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In the transition to the digital media world, voice and presence are everything. When first explaining social media platforms to someone who is unfamiliar with them, Words For Less offers these to-the-point explanations:

Facebook is like having your own room; there are pictures of yourself, your friends, notes and memes you want to hold on to and share with other rooms connected to you. These rooms are usually friends or people you never spoke to in high school, and that long-lost great aunt you reluctantly added a connection to.

Twitter is like standing in a room full of people, sometimes related by subject, genre, or general interests. Each of these people are standing on their own soapbox, yelling as loud as they can, tossing posts back and forth between each other like baseballs. They’re limited to one sentence at a time, and most of the time, it’s in shorthand.

Linked In is a virtual resume where you’re trying as hard as possible to remain ‘relevant’ to employers, even if you already have a job. Those actively searching for a job roam around aimlessly, knocking on the metaphoric doors of the companies they’re hoping will, at some point, peek out and open the door to allow them inside.

WordPress is less like a room, and more like a bulletin board, most commonly used as a plug-in. It is a tool for websites and companies–not unlike a backhoe–to dig themselves in to a niche or broad market, to not only open themselves to their customers, but to offer real-time, interesting news and articles that generate links and traffic back to the companies website, thus generating sales.


Blogging has transformed itself into something so much more connected than the isolated, private geocities sites, where teenagers discussed the newest high school drama, lonely women journaled about their cats, and URL’s went no where. The concept of blogging, of creating interesting content in order to generate traffic to a company’s website is far more effective than inserts or traditional pop-up advertising, which has been fatally smothered by pop-up blockers.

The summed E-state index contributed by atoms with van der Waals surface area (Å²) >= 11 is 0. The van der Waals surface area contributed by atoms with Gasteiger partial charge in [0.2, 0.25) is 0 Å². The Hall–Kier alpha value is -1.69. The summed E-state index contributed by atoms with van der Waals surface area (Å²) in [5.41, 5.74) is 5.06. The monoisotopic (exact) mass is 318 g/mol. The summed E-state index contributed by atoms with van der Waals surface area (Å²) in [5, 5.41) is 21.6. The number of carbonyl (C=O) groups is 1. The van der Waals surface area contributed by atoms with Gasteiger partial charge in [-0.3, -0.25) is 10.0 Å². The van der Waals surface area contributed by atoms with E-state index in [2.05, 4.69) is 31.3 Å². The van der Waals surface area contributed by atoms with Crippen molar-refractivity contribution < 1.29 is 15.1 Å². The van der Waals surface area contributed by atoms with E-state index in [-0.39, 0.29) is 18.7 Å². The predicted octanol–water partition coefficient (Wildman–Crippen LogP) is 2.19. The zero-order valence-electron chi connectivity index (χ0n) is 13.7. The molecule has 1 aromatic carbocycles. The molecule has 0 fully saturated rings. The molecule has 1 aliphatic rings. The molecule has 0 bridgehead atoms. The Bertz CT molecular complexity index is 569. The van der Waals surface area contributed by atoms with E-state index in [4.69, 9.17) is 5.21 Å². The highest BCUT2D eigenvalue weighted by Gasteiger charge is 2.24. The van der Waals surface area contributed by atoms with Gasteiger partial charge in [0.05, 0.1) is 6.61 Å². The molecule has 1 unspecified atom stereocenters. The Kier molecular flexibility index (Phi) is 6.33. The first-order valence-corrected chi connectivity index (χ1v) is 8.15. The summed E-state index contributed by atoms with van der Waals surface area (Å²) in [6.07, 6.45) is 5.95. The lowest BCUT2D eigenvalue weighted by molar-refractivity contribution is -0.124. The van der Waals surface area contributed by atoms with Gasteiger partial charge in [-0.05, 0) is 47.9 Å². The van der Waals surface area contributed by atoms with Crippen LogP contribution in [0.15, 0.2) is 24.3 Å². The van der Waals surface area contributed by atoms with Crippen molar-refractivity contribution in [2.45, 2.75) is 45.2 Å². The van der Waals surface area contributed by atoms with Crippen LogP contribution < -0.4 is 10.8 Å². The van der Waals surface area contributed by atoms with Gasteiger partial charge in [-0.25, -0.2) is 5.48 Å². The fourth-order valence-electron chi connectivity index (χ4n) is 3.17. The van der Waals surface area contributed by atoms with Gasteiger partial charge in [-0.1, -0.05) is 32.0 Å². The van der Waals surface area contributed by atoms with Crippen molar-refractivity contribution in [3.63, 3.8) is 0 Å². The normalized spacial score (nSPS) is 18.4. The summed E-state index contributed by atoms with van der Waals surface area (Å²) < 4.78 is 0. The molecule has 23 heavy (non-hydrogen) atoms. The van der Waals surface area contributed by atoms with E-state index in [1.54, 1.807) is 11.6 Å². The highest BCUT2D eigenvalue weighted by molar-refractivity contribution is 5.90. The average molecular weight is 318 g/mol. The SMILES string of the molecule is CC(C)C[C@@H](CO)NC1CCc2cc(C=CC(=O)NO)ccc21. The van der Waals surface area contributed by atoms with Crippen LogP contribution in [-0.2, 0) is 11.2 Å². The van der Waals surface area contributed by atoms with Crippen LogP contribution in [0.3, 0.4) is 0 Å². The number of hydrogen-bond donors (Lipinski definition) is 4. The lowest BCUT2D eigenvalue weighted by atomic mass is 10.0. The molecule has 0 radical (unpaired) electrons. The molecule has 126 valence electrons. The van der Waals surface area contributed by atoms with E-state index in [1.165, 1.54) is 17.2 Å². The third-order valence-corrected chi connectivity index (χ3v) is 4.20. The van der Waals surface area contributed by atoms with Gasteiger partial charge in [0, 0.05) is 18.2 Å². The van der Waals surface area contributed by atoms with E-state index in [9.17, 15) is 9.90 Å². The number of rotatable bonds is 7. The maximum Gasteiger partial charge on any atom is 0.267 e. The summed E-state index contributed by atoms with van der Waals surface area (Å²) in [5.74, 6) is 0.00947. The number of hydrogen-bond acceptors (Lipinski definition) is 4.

By sharing helpful advice on your company’s blog, you position yourself as an expert in your field, and begin to build a relationship between yourself and your customers. Successful content improves marketing as it is shared via social media platforms, and spreads in a way which closely resembles word-of-mouth.

Blogging also boosts search engine optimization for your site, and encourages the use of keywords to rise to the top of result algorithms. Therefore, the more active your business is about blogging, the more traffic you will generate, and the more leads your company will receive.

There is also a certain amount of public relations involved with blogging, and it offers a unique opportunity to portray your company in a positive way. As the blog post is coming from your company and going to your customers, you can shape your marketing message in a manner that is beneficial and informative.

Active blogging can be an important tool for any business, no matter how broad or small its market may be. The internet offers customers a way to connect to service providers and companies to develop a long-lasting professional relationship with its clients.

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